The
three bisectors of the sides of a triangle intersect in a unique point,
the circumcentre, which is the centre of the circumscribed circle. In order
to prove this statement we must only think that each point of the bisector
of the side *PQ* is equidistant from *P* and *Q*. Analogously
each point of the side *PR* is equidistant from *P* and *R*.
The intersection point *O* of both bisectors is simultaneously equidistant
from *P*, *Q* and *R*. Then
*O* also belongs to the
bisector of the side *QR*. Therefore the three bisectors meet in a
unique point. Because *O* is equally distant from the three vertices,
the circumscribed circle has its centre in *O*. Let us use this condition
to calculate the equation of the circumcentre:

*OP*^{2} = *OQ*^{2} = *OR*^{2}
= *d*^{2}

where *d* is the radius of the circumscribed circle. Using the
position vectors of each point we have:

(*P* - *O*)^{2} = (*Q* - *O*)^{2}
= (*R* - *O*)^{2}

The first equality yields:

*P*^{2} - 2 *P*** ·** *O* + *O*^{2}
= *Q*^{2} - 2
*Q*** · ***O* + *O*^{2}

By simplifying and arranging the terms containing *O* on
the left
hand side:

2 ( *Q* - *P* ) **· ***O* = *Q*^{2}
- *P*^{2
}2 *PQ*** · ***O* = *Q*^{2} - *P*^{2}

From the second equality we find an analogous result:

2 *QR* **· ***O* = *R*^{2} - *Q*^{2}

Now we introduce the geometric product instead of the scalar product in these equations:

*PQ O* + *O PQ* = *Q*^{2} - *P*^{2}

*QR O* + *O QR* = *R*^{2} - *Q*^{2}

By subtraction of the second equation multiplied by *PQ*
on the
right side minus the first equation multiplied by *QR* on the left,
we obtain:

*PQ QR O* - *O PQ QR* = *PQ R*^{2} - *PQ Q*^{2}
- *Q*^{2}*QR* + *P*^{2} *QR*

By using the permutative property on the left hand side and simplifying the right hand side, we have:

*PQ QR O* - *QR PQ O* = *P*^{2} *QR* + *Q*^{2}*RP*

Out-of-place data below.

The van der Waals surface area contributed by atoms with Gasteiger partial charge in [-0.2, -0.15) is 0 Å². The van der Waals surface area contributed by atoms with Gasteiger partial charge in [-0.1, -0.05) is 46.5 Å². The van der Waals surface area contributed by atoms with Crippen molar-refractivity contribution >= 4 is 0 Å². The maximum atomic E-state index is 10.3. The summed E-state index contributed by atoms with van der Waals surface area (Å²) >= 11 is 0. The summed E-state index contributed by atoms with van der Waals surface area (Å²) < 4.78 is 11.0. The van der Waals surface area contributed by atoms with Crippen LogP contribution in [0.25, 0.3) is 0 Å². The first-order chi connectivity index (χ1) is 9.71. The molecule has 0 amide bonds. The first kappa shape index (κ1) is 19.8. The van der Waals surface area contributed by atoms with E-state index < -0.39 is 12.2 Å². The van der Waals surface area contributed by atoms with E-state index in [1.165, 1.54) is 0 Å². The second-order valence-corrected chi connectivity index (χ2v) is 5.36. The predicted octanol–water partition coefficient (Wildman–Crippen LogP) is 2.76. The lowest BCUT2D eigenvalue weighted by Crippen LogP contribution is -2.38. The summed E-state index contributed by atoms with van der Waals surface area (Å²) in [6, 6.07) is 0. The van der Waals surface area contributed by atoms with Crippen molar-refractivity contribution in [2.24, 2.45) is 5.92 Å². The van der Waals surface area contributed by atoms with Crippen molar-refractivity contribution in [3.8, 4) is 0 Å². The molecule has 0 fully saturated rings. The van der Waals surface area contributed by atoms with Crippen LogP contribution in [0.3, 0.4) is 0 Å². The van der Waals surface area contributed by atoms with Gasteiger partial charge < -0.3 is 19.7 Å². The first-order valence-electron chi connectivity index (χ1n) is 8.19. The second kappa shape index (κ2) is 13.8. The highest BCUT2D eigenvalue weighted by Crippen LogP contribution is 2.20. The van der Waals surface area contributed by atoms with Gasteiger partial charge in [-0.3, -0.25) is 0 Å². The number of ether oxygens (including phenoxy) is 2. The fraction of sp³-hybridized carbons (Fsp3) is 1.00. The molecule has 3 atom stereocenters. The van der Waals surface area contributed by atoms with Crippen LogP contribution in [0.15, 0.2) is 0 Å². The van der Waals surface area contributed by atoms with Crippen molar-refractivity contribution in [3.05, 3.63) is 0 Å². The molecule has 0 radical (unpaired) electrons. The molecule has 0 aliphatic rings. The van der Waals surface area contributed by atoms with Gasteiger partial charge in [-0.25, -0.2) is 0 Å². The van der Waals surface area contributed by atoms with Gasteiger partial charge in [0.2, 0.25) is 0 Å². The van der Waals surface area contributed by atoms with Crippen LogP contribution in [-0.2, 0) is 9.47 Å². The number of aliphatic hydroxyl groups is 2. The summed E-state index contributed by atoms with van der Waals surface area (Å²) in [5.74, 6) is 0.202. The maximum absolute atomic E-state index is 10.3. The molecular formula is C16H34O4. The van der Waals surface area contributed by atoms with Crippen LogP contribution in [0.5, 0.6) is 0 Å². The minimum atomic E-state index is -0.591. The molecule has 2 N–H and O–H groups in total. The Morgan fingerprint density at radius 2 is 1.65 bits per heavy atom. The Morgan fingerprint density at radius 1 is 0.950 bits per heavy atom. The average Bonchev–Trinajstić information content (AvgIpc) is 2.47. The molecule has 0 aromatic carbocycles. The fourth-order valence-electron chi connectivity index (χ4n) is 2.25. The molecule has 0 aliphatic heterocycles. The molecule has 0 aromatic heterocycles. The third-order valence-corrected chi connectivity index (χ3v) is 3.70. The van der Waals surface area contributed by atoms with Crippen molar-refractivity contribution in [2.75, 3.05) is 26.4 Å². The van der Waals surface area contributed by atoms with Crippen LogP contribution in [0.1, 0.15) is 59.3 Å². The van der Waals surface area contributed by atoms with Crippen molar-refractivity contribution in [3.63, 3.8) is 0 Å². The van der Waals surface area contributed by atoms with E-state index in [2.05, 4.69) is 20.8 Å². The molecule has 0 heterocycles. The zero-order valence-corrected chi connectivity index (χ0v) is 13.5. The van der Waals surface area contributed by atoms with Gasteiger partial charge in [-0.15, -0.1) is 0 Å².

+ *R*^{2} *PQ*

2 ( *PQ* ^ *QR* ) *O* = *P*^{2} *QR*
+ *Q*^{2} *RP* + *R*^{2} *PQ*

Finally, the multiplication by the inverse of the outer product on the left gives:

*O* = ( 2 *PQ* ^ *QR* ) ^{-1} ( *P*^{2}*QR*
+ *Q*^{2}*RP* + *R*^{2} *PQ* )

= - ( *P*^{2}*QR* + *Q*^{2}*RP*
+ *R*^{2} *PQ* ) ( 2 *PQ* ^ *QR* ) ^{-1}

a useful formula for the calculation of the coordinates of the circumcentre. For example, let us calculate the centre of the circle passing through the points:

*P* = ( 2, 2 ) *Q*
= ( 3, 1 ) *R* = (
4, - 2 )

*P*^{2} = 8
*Q*^{2} = 10
*R*^{2} = 20

*QR* = *R* - *Q* = *e*_{1} - 3 *e*_{2}
*RP* = *P* - *R* = - 2 *e*_{1} + 4 *e*_{2}
*PQ* = *Q* - *P* = *e*_{1} - *e*_{2}

*PQ* ^ *QR* = -2 *e*_{12} ( *PQ* ^ *QR*
) ^{-1} = *e*_{12} / 2

*O* = - ( 8 ( *e*_{1} - 3 *e*_{2} ) +
10 ( - 2 *e*_{1} + 4 *e*_{2
}) + 20 ( *e*_{1}
- *e*_{2} ) ) *e*_{12} / 4

= - ( 8 *e*_{1} - 4 *e*_{2}
) *e*_{12} / 4 = - *e*_{1} - 2 *e*_{2}
= ( - 1, - 2 )

In order to deduce the radius of the circle, we take the vector
*OP*:

*OP* = *P* - *O* = *P* + ( *P*^{2 }*QR*
+ *Q*^{2} *RP* + *R*^{2} *PQ* ) ( 2
*PQ*
^ *QR* ) ^{-1}

and extract the inverse of the triangle area as a common factor:

*OP* = ( 2 *P* *PQ* ^ *QR* + *P*^{2 }*QR*
+ *Q*^{2 }*RP* + *R*^{2} *PQ* ) ( 2
*PQ*
^ *QR* )^{ -1}

= [ 2 *P* ( *P* ^ *Q*
+ *Q* ^ *R* + *R* ^
*P* ) + *P*^{2} *QR*
+ *Q*^{2} *RP* + *R*^{2} *PQ* ] ( 2
*PQ*
^ *QR* )^{ -1}

= [ *P* ( *P Q* - *Q P*
+ *Q R* - *R Q* + *R P* - *P R* ) + *P*^{2}
( *R* - *Q* ) + *Q*^{2} ( *P* - *R* )
+ *R*^{2} ( *Q* - *P* ) ]

( 2 *PQ* ^ *QR*
) ^{-1}

The simplification gives:

*OP* = ( *P Q R* - *P R Q* + *P R P* - *P Q P*
+ *Q*^{2} *P* - *Q*^{2} *R* + *R*^{2}*Q*
- *R*^{2}*P* ) ( 2 *PQ* ^ *QR *)^{ -1}

= - (*Q* - *P*) (*R* -
*Q*)
(*P* - *R*) ( 2 *PQ* ^ *QR* )^{ -1} = - *PQ
QR RP* ( 2 *PQ* ^ *QR* )^{ -1}

Analogously:

*OQ* = - *QR RP PQ* ( 2 *PQ* ^ *QR* )^{ -1}
*OR* = - *RP PQ QR* ( 2 *PQ* ^ *QR* )^{ -1}

The radius of the circumscribed circle is the length of any of these vectors:

where we find the law of sines.

The addition of these vectors yields the direction vector of the Euler line of the triangle:

Updated: August 21^{st}, 2010